Clint Chan Tack
FINANCE Minister Colm Imbert said the Financial Intelligence Unit (FIU) reported a total of 958 suspicious transaction reports/suspicious activity reports (STRs/SARs) at the end of September 2022, with a total monetary value of $1,937,211,057.
The activities related to these reports were tax evasion, fraud, money laundering and drug trafficking.
While there was general compliance local with measures to combat money laundering and terrorist financing for this period, there was an increase in requests from foreign law enforcement agencies and FIUs with the local FIU for cooperation on these matters.
Imbert made these disclosures when he addressed the House of Representatives on Monday.
Breaking downt the1,937,211,057, Imbert said 844 ( valued at $1,586,346,802) were completed transactions and 195 ( valued at $350,864,255) were attempted transactions.
“This represented a 24 percent decrease in completed transactions and a 68 percent decrease in attempted transactions when compared to the previous reporting period.”
Imbert said 16 STRs/SARs contained both completed and attempted transactions.
“Suspicious activity ranked the highest among the five most common reasons for the submission of STRs/SARs to the FIUTT.”
A total of 301 people fell within this category.
Imbert said, “This was followed by tax evasion (211 persons), fraud (196 persons), money laundering (155 persons) and drug Trafficking (35 persons).”
These accounted for 94 percent of the total STRs/SARs received by the FIU and 60 per cent of the total monetary value of all STRs/SARs submitted.
An analysis of 212 STRs/SARs generated a total of 69 intelligence reports (65 suspected money laundering cases and four suspected terrorism financing cases.
Imbert said 45 of these reports were spontaneous disclosures.
“Of these, 33 were submitted to local competent authorities whilst 12 were shared with foreign law enforcement agencies and FIUs.”
The FIU received 16 requests from foreign authorities up to September 30, 2022.
Imbert said, “These requests featured a total of 85 subjects in contrast to the 26 recorded in the previous year.”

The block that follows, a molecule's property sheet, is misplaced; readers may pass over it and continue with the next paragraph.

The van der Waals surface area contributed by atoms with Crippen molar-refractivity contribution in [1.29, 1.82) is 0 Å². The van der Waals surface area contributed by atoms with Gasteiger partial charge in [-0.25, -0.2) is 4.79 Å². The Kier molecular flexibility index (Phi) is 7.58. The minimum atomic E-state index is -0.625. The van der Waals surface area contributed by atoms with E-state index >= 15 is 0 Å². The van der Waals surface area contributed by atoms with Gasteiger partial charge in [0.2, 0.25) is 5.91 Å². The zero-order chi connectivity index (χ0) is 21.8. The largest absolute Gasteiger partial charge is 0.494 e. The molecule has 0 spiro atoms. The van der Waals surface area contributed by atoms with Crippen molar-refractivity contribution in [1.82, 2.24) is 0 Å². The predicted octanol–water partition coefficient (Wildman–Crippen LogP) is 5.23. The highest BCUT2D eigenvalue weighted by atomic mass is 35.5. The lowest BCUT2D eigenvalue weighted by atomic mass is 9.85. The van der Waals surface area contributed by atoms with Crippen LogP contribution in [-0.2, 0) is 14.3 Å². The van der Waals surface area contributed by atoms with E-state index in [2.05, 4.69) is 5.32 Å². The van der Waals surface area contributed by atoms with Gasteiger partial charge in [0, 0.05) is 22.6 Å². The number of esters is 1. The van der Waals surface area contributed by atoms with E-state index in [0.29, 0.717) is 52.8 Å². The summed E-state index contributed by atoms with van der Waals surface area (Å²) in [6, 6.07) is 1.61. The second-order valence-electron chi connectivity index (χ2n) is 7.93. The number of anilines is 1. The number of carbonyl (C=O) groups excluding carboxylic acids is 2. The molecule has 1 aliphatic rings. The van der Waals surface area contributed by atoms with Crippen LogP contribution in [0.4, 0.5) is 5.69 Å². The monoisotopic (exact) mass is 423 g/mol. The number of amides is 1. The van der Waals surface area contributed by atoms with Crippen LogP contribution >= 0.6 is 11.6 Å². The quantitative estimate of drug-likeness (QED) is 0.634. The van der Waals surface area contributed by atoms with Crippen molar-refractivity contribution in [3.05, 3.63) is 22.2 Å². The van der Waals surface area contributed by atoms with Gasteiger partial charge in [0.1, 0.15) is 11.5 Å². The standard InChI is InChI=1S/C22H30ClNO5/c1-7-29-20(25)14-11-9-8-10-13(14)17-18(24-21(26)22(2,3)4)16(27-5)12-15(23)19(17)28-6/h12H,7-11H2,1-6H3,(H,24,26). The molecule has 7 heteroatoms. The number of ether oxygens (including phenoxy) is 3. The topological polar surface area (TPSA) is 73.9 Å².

The suspected criminal conduct in the majority of cases was financing of terrorism related, with four of the requests seeking intelligence on 34 subjects.
Requests the FIU received from foreign authorities originated mainly from the Caribbean, the Middle East and Europe.
In the same period, Imbert said the FIU made 23 requests “comprising of 45 subjects to foreign authorities for financial intelligence and information.”
These requests involved 11 cases of suspected fraud and five cases of drug trafficking.
Imbert said the FIU sent “the majority of (its) requests to foreign authorities in the Caribbean, the Americas and Asia.”
The FIU disseminated 12 spontaneous disclosures to foreign FIUs and law enforcement agencies, compared to six in 2021.
Imbert said, “The spontaneous dissemination of intelligence was linked to the suspected criminal conduct related to fraud and money laundering, accounting for 83 per cent and 17 percent (respectively ) of the total number of spontaneous intelligence reports disseminated, respectively.”
With the signing of a memorandum of undersanding (MOU) with the superintendency of banks in Guatemala last year, Imbert said the the FIU now has 36 such MOUs with foreign FIUs.
Locally, the FIU reported higher levels of compliance by local entities to anti-money laundering. financing of terrorism and proliferation financing.
But Imbert said in the case of quarterly property terrorist reports (QTRs) which continued to be implemented during its reporting period, “there is a need for improved compliance by the credit union sector.”
With respect to financial analysis, Imbert said the 958 STRs/SARs received by the FIU, represented “a decrease of 42 per cent (in these reports) when compared with the same period one year prior.”
Assent of the TT Special Economic Zones Act and assent of the Cannabis Control Act on n January 31, 2022 and June 17, 2022 respectively were identified by Imbert as significant legislative measures which helped to reduce the threat posed by money laundering and terrorism financing
At the end of September 2022, 457 new entities were registered with the FIU, bringingt the the total number of registrants to 4,193.
Imbert said, “Of this number, the real estate and attorney-at-law sectors continue to lead the way with the highest number of new registrants.”
Looking forward, Imbert said the FIU will improve its internal operations and “place priority on matters relating to increasing the number of intelligence products to a wider section of stakeholders.”
He also said legislative amendents will be introduced to strengthen existing anti-money laundering and anti-terrorism financing measures, including measures designed specifically for non-profit organisations.
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